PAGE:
After a few weeks of mixed messages, Japan and the International Olympic Committee released a joint statement today announcing the 2020 Olympics would be pushed back to the summer of 2021. This becomes the biggest sporting event to be effected by the COVID-19 outbreak.
From the statement:
The unprecedented and unpredictable spread of the outbreak has seen the situation in the rest of the world deteriorating. Yesterday, the Director General of the World Health Organization (WHO), Tedros Adhanom Ghebreyesus, said that the COVID-19 pandemic is “accelerating”. There are more than 375,000 cases now recorded worldwide and in nearly every country, and their number is growing by the hour.
In the present circumstances and based on the information provided by the WHO today, the IOC President and the Prime Minister of Japan have concluded that the Games of the XXXII Olympiad in Tokyo must be rescheduled to a date beyond 2020 but not later than summer 2021, to safeguard the health of the athletes, everybody involved in the Olympic Games and the international community.
The leaders agreed that the Olympic Games in Tokyo could stand as a beacon of hope to the world during these troubled times and that the Olympic flame could become the light at the end of the tunnel in which the world finds itself at present. Therefore, it was agreed that the Olympic flame will stay in Japan. It was also agreed that the Games will keep the name Olympic and Paralympic Games Tokyo 2020.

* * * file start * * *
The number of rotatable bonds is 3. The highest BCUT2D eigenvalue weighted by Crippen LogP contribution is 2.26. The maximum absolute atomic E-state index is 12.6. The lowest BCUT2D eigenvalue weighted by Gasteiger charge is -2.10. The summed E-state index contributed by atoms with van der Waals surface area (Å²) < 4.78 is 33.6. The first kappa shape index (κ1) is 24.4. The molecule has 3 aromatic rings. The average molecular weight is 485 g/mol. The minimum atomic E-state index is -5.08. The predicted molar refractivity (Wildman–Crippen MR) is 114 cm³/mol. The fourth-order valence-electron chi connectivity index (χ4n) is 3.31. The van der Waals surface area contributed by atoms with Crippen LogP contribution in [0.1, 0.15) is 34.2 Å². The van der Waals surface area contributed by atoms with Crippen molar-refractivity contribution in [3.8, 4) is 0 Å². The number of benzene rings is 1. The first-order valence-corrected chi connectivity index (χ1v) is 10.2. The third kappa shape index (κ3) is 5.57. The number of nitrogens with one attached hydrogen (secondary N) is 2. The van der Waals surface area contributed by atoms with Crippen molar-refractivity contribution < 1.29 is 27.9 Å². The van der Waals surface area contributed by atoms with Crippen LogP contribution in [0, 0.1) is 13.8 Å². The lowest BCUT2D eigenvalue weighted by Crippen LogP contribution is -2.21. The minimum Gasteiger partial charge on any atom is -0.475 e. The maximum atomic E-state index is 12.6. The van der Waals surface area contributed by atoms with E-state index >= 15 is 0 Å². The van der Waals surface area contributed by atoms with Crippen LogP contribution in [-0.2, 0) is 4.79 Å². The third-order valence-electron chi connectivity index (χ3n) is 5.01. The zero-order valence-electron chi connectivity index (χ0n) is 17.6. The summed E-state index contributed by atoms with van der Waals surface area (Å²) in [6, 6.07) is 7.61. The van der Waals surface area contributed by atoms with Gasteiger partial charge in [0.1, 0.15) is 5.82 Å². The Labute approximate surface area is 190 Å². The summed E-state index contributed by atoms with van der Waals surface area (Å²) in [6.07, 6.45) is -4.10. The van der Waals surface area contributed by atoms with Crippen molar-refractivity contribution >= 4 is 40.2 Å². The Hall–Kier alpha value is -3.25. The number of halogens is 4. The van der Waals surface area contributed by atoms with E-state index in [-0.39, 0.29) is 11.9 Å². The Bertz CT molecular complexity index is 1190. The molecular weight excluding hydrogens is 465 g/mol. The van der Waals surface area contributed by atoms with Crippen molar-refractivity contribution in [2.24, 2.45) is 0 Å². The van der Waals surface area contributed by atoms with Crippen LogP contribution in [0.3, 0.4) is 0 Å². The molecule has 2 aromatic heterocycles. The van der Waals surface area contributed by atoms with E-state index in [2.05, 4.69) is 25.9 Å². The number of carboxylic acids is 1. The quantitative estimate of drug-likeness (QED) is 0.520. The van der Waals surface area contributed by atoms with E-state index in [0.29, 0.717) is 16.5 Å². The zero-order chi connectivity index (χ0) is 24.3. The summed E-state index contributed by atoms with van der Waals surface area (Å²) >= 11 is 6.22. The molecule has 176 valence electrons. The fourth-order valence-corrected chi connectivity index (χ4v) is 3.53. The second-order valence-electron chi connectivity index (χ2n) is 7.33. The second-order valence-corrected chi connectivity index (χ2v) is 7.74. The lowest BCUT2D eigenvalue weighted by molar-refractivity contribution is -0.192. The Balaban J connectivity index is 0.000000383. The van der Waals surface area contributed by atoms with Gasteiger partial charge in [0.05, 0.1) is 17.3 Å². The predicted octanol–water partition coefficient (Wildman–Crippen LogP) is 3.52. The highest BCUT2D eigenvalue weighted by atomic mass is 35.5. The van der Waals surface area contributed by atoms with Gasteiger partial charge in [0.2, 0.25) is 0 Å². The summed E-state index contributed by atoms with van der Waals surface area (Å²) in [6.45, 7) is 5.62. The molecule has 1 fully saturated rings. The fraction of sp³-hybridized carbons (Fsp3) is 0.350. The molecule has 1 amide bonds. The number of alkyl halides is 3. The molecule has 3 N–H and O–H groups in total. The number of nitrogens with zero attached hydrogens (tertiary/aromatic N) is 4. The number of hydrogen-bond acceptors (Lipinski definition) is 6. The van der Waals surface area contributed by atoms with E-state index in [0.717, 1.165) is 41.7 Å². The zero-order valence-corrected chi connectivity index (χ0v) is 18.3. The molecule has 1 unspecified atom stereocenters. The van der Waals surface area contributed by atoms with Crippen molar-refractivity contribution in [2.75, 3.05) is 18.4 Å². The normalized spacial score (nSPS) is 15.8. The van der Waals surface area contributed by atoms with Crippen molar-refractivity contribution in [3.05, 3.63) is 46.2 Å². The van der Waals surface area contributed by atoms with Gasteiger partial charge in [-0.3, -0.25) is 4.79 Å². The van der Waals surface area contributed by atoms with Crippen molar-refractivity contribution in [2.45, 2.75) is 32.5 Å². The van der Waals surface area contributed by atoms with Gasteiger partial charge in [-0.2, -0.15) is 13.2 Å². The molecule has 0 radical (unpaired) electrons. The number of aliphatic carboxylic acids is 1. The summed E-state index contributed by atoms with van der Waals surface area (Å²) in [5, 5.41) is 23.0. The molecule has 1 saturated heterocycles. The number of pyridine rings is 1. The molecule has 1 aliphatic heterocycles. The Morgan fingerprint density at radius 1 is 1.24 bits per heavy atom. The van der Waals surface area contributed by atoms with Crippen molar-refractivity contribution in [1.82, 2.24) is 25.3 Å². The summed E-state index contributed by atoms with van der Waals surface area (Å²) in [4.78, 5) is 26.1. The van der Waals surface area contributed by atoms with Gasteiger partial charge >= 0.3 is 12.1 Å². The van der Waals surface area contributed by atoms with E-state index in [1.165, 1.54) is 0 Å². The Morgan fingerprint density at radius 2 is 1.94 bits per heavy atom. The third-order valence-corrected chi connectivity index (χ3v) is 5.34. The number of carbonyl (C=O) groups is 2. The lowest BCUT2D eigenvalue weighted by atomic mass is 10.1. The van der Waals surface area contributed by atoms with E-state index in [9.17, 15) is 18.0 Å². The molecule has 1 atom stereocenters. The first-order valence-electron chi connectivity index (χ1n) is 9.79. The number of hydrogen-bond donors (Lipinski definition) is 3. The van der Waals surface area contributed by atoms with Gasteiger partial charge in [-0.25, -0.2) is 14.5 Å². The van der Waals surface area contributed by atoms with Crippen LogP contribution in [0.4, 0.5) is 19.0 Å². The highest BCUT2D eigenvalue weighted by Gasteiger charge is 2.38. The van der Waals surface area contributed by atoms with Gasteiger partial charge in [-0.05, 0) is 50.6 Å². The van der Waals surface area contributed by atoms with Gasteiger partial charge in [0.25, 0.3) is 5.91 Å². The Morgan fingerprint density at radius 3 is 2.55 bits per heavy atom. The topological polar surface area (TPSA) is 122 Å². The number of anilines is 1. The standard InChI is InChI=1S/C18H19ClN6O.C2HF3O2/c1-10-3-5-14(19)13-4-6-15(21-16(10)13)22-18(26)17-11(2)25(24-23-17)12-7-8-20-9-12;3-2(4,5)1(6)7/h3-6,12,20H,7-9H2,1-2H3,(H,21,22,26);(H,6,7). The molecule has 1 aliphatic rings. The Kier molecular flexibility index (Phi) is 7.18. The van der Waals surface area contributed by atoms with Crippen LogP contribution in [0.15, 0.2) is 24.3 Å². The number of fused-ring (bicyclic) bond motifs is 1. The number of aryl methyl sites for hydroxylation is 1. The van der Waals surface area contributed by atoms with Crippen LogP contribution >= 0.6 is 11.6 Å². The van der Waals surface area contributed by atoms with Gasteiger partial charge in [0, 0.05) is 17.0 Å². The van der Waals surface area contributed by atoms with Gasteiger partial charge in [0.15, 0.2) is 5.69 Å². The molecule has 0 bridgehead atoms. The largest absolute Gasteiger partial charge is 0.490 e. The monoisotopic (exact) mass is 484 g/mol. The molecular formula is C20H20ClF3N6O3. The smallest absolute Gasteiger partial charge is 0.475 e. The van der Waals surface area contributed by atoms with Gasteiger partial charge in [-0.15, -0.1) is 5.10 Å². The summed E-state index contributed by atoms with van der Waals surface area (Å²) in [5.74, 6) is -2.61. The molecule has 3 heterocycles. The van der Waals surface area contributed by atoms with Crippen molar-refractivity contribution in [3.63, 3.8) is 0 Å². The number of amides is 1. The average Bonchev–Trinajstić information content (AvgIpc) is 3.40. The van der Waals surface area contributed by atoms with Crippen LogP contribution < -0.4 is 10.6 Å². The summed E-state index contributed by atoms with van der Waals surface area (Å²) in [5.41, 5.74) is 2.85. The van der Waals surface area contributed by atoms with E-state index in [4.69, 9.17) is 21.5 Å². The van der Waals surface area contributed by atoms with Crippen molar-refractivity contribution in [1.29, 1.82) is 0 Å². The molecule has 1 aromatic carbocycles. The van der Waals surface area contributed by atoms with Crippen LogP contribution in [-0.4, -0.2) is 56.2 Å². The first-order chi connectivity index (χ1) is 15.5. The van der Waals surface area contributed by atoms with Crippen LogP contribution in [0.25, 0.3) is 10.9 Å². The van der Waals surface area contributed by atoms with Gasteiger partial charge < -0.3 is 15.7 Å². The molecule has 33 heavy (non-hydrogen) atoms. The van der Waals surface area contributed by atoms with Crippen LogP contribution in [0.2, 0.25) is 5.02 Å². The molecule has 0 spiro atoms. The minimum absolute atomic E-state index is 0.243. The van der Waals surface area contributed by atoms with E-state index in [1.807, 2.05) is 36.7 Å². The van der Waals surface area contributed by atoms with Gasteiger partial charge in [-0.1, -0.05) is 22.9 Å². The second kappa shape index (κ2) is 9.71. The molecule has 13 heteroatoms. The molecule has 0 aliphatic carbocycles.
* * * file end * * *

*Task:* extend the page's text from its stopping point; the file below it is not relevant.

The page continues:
All seriousness of the situation aside, that the 2020 Tokyo Olympics are still going to be called that despite being held in 2021 is a page straight out of the 14-team Big Ten’s playbook. Or this:
— St. Vincent Chase (@killakow) March 24, 2020
This decision makes obvious sense. Even in (the very desirable and probably unlikely) scenario in which sports can be resumed by August, so much qualifying wouldn’t have been completed that it would have been nearly impossible to send teams. Some nations had already decided not to send athletes this year regardless, and at this point it was hard to imagine a way forward this year.
It does have some wide-ranging media impact, as well, globally and here in the United States. NBC obviously depends heavily on Olympic years, and they’d been ramping up heavily with a focus on 2020. Their Peacock standalone streaming service was set for a wide launch this July, with live and exclusive Olympics content as a main feature aimed at driving early sign-ups. These concerns certainly pale in comparison to a spreading coronavirus pandemic, which is why the IOC and Japan finally decided to postpone.